His book speaks about the "third wave of the Internet" and what’s going to be important to business going forward. I'm a fan of looking back in order to look forward. The full interview is below - I've unpacked some of my thoughts (without having read the book) and summarised some of the more interesting points as well.
Everyone seems to like the 3 P's approach. Steve is no different.
My NOTES and THOUGHTS on the Interview:
THE SECOND WAVE (the Internet as we know it now)
People: The birth of communities, citizen journalism, user created content, viral-ness, sharing, humanity developing online personalities and profiles. This drove radical humanisation of what was once a very niche and geek platform.
Products: Our obsession with digital products that solve real problems - and finally being willing to pay for them - has driven a large amount of the Internet's growth over the last 10 years.
Many very real problems have now been solved. When last did you use a Travel Agent? When last did you go into a banking branch? When last did you use SMS in any kind of extended way? When did you last use the Yellow Pages, or the White Pages for that matter?
It’s got to the stage now where developed countries have almost run out of problems to solve. The Internet, of course, has a meme for this: #firstworldproblems. Run out of real problems due to the rampant growth of problem solving startups? Fear not. We're still partial to services that provide "an easier way to shave” (Dollar Shave Club recently sold for $1b) or even “an easier ways to get clothes” (huge increase in delivered clothing subscription services in the US at the moment)…
I mean - just check the home page of https://www.producthunt.com and you’ll see the biggest collection of #firstworldproblems. My favourite, on the home page at the time of writing... GO GO GRANDPARENT. How to call an Uber without a Smartphone.
YET. This is why Africa is so attractive now. And why other developing markets (South America, India etc.) are getting so much attention. We still have very real problems. Problems that can be solved by building tech products.
Platforms: Platforms probably defined the current genre. The idea of building products that weren’t specific solutions to specific problems - but rather platforms that allowed the Users to choose how to use them.
Sure, Facebook started off as profile pics and status updates. But the reason they won - is because they became a platform for you to build other solutions on top of - talk to your customers, create games, play games, backup photos, get customer service from brands…
Platforms vastly outstrip products because they have multiple use cases and are infinitely more sticky in the long term. Interestingly enough, this is exactly the long term product strategy for forgood. It's not a volunteer matching service. It's a platform upon which the social sector can build and improve itself. We’re not there yet. But getting close.
THE THIRD WAVE (the roadmap to business in the tech sector in the future)
Policies: Because tech "services" are becoming (almost have become) ubiquitous, they’re entering the mainstream space and drawing the attention of governments and policy makers. Think Uber and taxi regulation. Think self driving cars and road safety. Think AirBNB and hotel infrastructure/guest safety. Think POPI.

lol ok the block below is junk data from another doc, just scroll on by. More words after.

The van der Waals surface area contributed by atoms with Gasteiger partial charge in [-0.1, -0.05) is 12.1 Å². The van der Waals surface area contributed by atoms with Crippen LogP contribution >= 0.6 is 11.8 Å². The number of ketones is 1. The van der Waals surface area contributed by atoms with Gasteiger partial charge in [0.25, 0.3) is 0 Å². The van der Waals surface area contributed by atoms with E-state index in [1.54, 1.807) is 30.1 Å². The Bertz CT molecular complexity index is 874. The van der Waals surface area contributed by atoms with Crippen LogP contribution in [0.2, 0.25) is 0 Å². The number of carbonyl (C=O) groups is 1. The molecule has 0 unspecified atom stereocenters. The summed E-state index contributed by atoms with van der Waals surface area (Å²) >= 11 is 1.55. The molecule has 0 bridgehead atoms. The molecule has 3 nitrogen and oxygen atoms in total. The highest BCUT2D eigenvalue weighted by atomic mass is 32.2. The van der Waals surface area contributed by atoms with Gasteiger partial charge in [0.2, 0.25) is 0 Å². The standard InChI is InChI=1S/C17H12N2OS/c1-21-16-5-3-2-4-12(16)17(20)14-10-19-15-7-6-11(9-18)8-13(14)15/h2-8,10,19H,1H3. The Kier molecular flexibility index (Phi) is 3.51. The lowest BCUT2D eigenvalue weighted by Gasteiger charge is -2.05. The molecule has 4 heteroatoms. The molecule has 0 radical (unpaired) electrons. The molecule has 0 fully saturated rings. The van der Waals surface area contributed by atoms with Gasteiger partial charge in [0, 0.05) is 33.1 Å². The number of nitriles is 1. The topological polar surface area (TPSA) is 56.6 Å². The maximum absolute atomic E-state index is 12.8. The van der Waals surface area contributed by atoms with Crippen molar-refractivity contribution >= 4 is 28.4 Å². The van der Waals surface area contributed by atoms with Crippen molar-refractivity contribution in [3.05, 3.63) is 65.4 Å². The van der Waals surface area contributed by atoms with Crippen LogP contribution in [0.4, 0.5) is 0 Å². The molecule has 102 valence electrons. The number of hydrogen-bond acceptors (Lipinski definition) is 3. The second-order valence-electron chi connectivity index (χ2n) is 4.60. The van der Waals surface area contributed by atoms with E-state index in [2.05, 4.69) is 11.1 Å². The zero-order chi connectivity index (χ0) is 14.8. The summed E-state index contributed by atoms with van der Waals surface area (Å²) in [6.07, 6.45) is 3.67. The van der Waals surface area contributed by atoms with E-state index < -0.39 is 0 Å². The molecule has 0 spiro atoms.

In the next wave - tech companies (all companies) are going to have to be a LOT closer to the policy makers. If positioned correctly, tech companies may in fact drive a lot of the policy decisions we see affecting the world. Expect the developing world to be a little behind the curve, but not too much. Tech disruption happens quickly. Ask the metered taxi drivers and everyone who shops at TakeALot instead of standard retail malls.
Partnerships: To understand the role of partnerships, we need to understand how SaaS (software as a service) has turned into XaaS (anything as a service). What was once the playground of enterprise software has now become almost "baked in" to our daily internet use.
Transport as a service = Uber. Corporate email and calendar as a service = Google Apps for your Domain. Email marketing as a service = MailChimp. Storage as a service = Dropbox. Servers as a service = Amazon.
It has become so easy to do basic services that the door to the partnership game has re-opened. To achieve growth and execute - you now need to go talk to people, not just build a tool. During the second wave, plenty of entrepreneurs could sit in a room and invent something simple. Soon - the important simple stuff will be invented, partnerships will put it together in meaningful ways and meaningful markets.
Partnerships can increase distribution and access trusted markets. Services can be re-packaged to differentiate. We might be living in an increasingly virtual world, but personal relationships and trust is back in charge as the primary lever for business.
Perseverance: In some ways, this links back to policy. Big tech plays are going to need to work a bit harder because they’re so integrated with the real world. As empowering and quick as tech has made us - it’s now so vital and affects so many real services that it may be harder to get things done. Tech companies won’t have the overnight success they’ve become used to.
"...opportunities to create something world-changing by just writing a few lines of code are becoming scarce."
It will be interesting to see how this affects Lean Startup methodology. Where the culture of almost instant experimentation, iteration and fast failure might not always hold in the future. Working harder for initial traction will drastically increase the grind of testing ideas…
You're still going to have to know someone who knows someone. That's the policy game!
There’s some good stuff in here… Will get around to reading the book ASAP.